• The conductive pattern 250 electrically connected to the first and second electrodes 121 and 122 of the photoelectric cell S may be formed on the insulating substrate 210, and more particularly, on one surface of the insulating substrate 210 facing the photoelectric cell S. The conductive pattern 250 is used to extract electric power generated by the photoelectric cell S. The conductive pattern 250 may include first and second conductive patterns 251 and 252 respectively electrically connected to the first and second electrodes 121 and 122 of the photoelectric cell S.
  • The first conductive patterns 251 are electrically connected to the first electrodes 121 of the photoelectric cell S, and the second conductive patterns 252 are electrically connected to the second electrodes 122 of the photoelectric cell S. With respect to relative positions of the first and second conductive patterns 251 and 252, for example, when the first conductive patterns 251 are electrically connected to the first electrodes 121 of the photoelectric cell S, the second conductive patterns 252 may overlap the second electrodes 122 of the photoelectric cell S. Likewise, when the second conductive patterns 252 are electrically connected to the second electrodes 122 of the photoelectric cell S, the first conductive patterns 251 may overlap the first electrodes 121 of the photoelectric cell S.
  • The first and second conductive patterns 251 and 252 of the wiring board 200 may be respectively electrically connected to the first and second electrodes 121 and 122 of the photoelectric cell S by aligning the photoelectric cell S, in which the conductive connection layers 121b and 122b are formed, on the wiring board 200, and performing reflow soldering at a high temperature to bond the conductive connection layers 121b and 122b between the photoelectric cell S and the wiring board 200, thereby electrically connecting the wiring board 200 and the photoelectric cell S.
  • The conductive pattern 250 may be formed of a conductive material having an electrical resistance lower than that of the insulating substrate 210, e.g., a metallic material such as copper (Cu), gold (Au), silver (Ag), or aluminum (Al). For example, the conductive pattern 250 may be formed by forming a conductive layer (not shown) such as thin Cu film on the insulating substrate 210, forming a resist pattern (not shown) on the conductive layer, and etching predetermined portions of the conductive layer.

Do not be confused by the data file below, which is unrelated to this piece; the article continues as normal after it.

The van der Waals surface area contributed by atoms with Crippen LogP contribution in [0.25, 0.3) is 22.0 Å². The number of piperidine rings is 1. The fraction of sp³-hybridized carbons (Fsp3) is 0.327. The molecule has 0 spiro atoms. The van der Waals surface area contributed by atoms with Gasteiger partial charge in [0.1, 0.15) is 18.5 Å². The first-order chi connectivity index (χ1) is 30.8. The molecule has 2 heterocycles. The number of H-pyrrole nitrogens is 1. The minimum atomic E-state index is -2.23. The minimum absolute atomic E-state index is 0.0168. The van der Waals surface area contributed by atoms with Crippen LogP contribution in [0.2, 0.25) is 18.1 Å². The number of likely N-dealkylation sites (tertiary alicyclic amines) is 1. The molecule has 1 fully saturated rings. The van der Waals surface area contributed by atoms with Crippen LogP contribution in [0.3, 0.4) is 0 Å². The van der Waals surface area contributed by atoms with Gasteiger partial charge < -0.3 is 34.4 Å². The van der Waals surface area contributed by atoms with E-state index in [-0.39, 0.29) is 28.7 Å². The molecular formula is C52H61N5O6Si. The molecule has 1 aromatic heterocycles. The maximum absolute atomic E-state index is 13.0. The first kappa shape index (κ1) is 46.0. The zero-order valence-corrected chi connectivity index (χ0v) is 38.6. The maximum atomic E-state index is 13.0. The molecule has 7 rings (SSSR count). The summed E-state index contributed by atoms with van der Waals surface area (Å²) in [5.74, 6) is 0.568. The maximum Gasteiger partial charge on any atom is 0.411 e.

• FIGS. 5A through 5L are cross-sectional views for describing a method of manufacturing a photoelectric module according to an embodiment of the present invention.
  • Initially, as illustrated in FIG. 5A, the semiconductor substrate 100 is prepared. For example, the semiconductor substrate 100 is preferably prepared as an n-type crystalline Si wafer.
  • Then, as illustrated in FIG. 5B, the second surface 100b of the semiconductor substrate 100 is preferably textured. For example, an etching mask (not shown) may be formed on the first surface 100a of the semiconductor substrate 100, and the second surface 100b of the semiconductor substrate 100 may be etched. In a preferred embodiment, the texture structure R having an uneven pattern may be formed in the second surface 100b of the semiconductor substrate 100 by anisotropically etching the semiconductor substrate 100 by using an alkaline solution such as KOH or NaOH.